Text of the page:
Coconut Grove’s Pumpkin Patch Festival draws both residents, visitors to the fun

Posted November 12, 2019


Small children scream with the thrill of enjoyment on their faces. Couples excitedly take pictures, posing adorably for a camera. I smiled at the sight of their pleasure, each moment breaking waves of compassion in my heart. Family members cheering on their kids from the sidelines of each ride.

The feeling of adventure and charisma, was the aroma of the atmosphere around me. An overwhelming array of bright oranges, greens and light browns could be seen everywhere. Each booth representing something new, an activity for everyone to take part in.

Parents cheer on their kids as they slide down the Fun Slide ride (Photos by Shanika Isaacs).

The Pumpkin Patch Festival is an annual event celebration at Coconut Grove’s Peacock Park, that attracted local tourists and people of all ages, to take part in the festivities of the season.

The 2019 event was the perfect time to get an early start at pumpkin picking and celebrating the moment with close friends and families.

“At Promo Moxie Inc., we aim at bringing fall to sunny places like Florida. To get people in the groove of experiencing a different season and what it would look like,” Carolina Sanchez, the event’s managing director, said.

Along the trail to the entrance of the festival, I was greeted by two security guards who kindly led me to the volunteering tent. I quickly introduced myself to the host and stated who I was volunteering with, a guide that I received from my church, in my email upon signing up.

“Miami Church is on the other side of here, on the further end to the right,” Mark Anthony, the traffic director, said.

As I digested the directions on where to go, I decided to use the extra time I had since I was early, before reporting to my tent. I really wanted a brief moment to explore my surroundings and to check out some of the attractions I was initially told about.   

“Our festival has 5,600 pumpkins, all incorporated in the different festivities. Some of the attractions for this year’s event will be the Pumpkin Patch, which is a designated area for people to pick out which pumpkins they want to take home. Carnival, where all of the festival rides are for both adults and kids. We also have Fall Photo Vignettes, Scarecrow Village, Pumpkin Decorating Events, Corn Maze, Pumpkin Beer Bar and the Pumpkin Food Court,” Sanchez said.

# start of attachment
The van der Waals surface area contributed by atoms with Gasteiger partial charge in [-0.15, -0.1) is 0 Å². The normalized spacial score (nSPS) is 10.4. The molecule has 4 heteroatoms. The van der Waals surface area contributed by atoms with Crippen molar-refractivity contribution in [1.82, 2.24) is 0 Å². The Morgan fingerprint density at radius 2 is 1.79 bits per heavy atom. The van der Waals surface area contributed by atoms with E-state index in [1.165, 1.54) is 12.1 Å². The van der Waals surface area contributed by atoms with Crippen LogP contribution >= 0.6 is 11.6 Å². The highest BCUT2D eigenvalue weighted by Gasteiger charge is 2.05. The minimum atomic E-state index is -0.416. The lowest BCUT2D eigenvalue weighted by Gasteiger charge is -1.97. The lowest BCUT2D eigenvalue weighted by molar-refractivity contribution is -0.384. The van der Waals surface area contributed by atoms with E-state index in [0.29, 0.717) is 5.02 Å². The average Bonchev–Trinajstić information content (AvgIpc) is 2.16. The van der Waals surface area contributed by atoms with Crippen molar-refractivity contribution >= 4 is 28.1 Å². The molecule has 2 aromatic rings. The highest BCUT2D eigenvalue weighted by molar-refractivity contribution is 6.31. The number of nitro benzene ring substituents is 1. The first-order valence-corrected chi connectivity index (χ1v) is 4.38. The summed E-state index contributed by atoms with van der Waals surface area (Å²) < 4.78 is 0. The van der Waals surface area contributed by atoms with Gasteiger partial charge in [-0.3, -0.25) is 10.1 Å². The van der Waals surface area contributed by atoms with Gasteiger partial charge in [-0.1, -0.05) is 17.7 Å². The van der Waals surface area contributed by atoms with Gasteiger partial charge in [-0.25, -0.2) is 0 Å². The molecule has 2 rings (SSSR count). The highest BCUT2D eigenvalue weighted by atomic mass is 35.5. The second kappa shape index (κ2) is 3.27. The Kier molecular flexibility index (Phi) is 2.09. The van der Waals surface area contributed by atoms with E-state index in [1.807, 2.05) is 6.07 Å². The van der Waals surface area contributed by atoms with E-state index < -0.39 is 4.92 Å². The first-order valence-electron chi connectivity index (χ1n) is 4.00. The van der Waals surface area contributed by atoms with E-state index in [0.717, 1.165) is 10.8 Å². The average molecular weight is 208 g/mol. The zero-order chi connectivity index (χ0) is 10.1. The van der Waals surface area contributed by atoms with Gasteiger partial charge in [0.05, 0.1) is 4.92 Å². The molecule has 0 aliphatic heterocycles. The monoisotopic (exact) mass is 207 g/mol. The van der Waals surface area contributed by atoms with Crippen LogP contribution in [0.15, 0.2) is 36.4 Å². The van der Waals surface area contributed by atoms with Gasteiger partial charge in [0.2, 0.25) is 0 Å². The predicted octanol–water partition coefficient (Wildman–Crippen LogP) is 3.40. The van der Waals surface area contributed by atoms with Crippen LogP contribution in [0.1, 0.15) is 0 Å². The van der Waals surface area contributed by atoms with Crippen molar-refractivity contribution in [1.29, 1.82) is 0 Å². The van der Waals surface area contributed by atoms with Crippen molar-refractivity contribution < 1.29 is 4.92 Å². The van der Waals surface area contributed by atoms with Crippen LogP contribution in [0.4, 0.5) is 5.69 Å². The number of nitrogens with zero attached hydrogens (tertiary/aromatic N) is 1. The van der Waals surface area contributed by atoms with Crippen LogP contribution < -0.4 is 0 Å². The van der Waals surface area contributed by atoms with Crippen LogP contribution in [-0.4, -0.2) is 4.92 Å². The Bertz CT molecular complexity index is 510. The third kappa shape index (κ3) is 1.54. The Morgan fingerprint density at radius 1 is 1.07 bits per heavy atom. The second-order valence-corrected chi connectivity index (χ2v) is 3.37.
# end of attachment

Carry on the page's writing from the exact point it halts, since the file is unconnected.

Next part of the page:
“As a team of two people, my co-worker and I take pride in hosting this event and we look forward in planning it every year. We get visitors each year from all over, especially the early birds who come down from up North, for the winter seasons,” she added.

Over by the Pumpkin Patch, I saw hundreds of pumpkins laid out along the edge of the fenced area. In the middle of the perimeter was a huge display of pumpkins, decorated with unique looking scare crows, with the potential of an Instagram photo shoot. As families gathered around the pumpkins, you could hear them coaching their little ones on how to pose and later advising them on which pumpkin to choose for taking home.

“Come on Michael, say ‘cheese’ for mommy,” a parent said as she smiled herself reflecting the action she conveyed.   

Not too far away was the Corn Maze, where parents waited in-line for their kids to enter the maze. As the sun pelted on the skins of those in-line, the discomfort of every adult was obvious, in contrast with the thrill and excitement that beamed in the eyes and general expression of their children. Sounds of laughter and screams were heard from the maze, as kids ran around desperately trying to find the other end.

“It’s this way Tommy,” I heard a little girl say.

“No! It’s the other way,” Tommy yelled back.